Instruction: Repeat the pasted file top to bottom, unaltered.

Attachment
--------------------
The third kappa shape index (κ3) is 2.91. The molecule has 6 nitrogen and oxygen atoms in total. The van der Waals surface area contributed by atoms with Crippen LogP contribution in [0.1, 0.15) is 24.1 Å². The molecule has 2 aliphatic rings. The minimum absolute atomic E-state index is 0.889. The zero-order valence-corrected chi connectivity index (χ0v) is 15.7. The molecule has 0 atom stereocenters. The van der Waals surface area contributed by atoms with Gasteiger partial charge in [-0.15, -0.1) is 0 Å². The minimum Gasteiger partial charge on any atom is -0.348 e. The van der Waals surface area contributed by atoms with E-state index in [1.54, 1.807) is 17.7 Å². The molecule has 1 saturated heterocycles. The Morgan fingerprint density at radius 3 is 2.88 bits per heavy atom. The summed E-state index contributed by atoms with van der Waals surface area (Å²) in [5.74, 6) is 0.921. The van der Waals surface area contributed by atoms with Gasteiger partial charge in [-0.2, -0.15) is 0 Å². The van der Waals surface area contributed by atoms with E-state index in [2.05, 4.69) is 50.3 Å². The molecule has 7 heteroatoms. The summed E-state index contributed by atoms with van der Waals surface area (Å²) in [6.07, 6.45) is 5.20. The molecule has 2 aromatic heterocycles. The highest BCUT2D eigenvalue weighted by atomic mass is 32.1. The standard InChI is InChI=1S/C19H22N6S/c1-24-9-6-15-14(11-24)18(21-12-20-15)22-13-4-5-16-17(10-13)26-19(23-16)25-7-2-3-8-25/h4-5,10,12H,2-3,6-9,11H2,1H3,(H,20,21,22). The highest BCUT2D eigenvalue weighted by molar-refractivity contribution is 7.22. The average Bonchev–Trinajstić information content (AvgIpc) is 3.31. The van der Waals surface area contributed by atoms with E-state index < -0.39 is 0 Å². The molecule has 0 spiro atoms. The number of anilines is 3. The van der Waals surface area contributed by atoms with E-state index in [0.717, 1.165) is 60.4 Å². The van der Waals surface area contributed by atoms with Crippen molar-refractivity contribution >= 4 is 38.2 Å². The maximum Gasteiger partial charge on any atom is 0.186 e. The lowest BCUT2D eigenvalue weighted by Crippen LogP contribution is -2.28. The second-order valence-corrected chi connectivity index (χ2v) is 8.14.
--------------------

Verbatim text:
The third kappa shape index (κ3) is 2.91. The molecule has 6 nitrogen and oxygen atoms in total. The van der Waals surface area contributed by atoms with Crippen LogP contribution in [0.1, 0.15) is 24.1 Å². The molecule has 2 aliphatic rings. The minimum absolute atomic E-state index is 0.889. The zero-order valence-corrected chi connectivity index (χ0v) is 15.7. The molecule has 0 atom stereocenters. The van der Waals surface area contributed by atoms with Gasteiger partial charge in [-0.15, -0.1) is 0 Å². The minimum Gasteiger partial charge on any atom is -0.348 e. The van der Waals surface area contributed by atoms with E-state index in [1.54, 1.807) is 17.7 Å². The molecule has 1 saturated heterocycles. The Morgan fingerprint density at radius 3 is 2.88 bits per heavy atom. The summed E-state index contributed by atoms with van der Waals surface area (Å²) in [5.74, 6) is 0.921. The van der Waals surface area contributed by atoms with Gasteiger partial charge in [-0.2, -0.15) is 0 Å². The van der Waals surface area contributed by atoms with E-state index in [2.05, 4.69) is 50.3 Å². The molecule has 7 heteroatoms. The summed E-state index contributed by atoms with van der Waals surface area (Å²) in [6.07, 6.45) is 5.20. The molecule has 2 aromatic heterocycles. The highest BCUT2D eigenvalue weighted by atomic mass is 32.1. The standard InChI is InChI=1S/C19H22N6S/c1-24-9-6-15-14(11-24)18(21-12-20-15)22-13-4-5-16-17(10-13)26-19(23-16)25-7-2-3-8-25/h4-5,10,12H,2-3,6-9,11H2,1H3,(H,20,21,22). The highest BCUT2D eigenvalue weighted by molar-refractivity contribution is 7.22. The average Bonchev–Trinajstić information content (AvgIpc) is 3.31. The van der Waals surface area contributed by atoms with E-state index < -0.39 is 0 Å². The molecule has 0 spiro atoms. The number of anilines is 3. The van der Waals surface area contributed by atoms with E-state index in [0.717, 1.165) is 60.4 Å². The van der Waals surface area contributed by atoms with Crippen molar-refractivity contribution >= 4 is 38.2 Å². The maximum Gasteiger partial charge on any atom is 0.186 e. The lowest BCUT2D eigenvalue weighted by Crippen LogP contribution is -2.28. The second-order valence-corrected chi connectivity index (χ2v) is 8.14.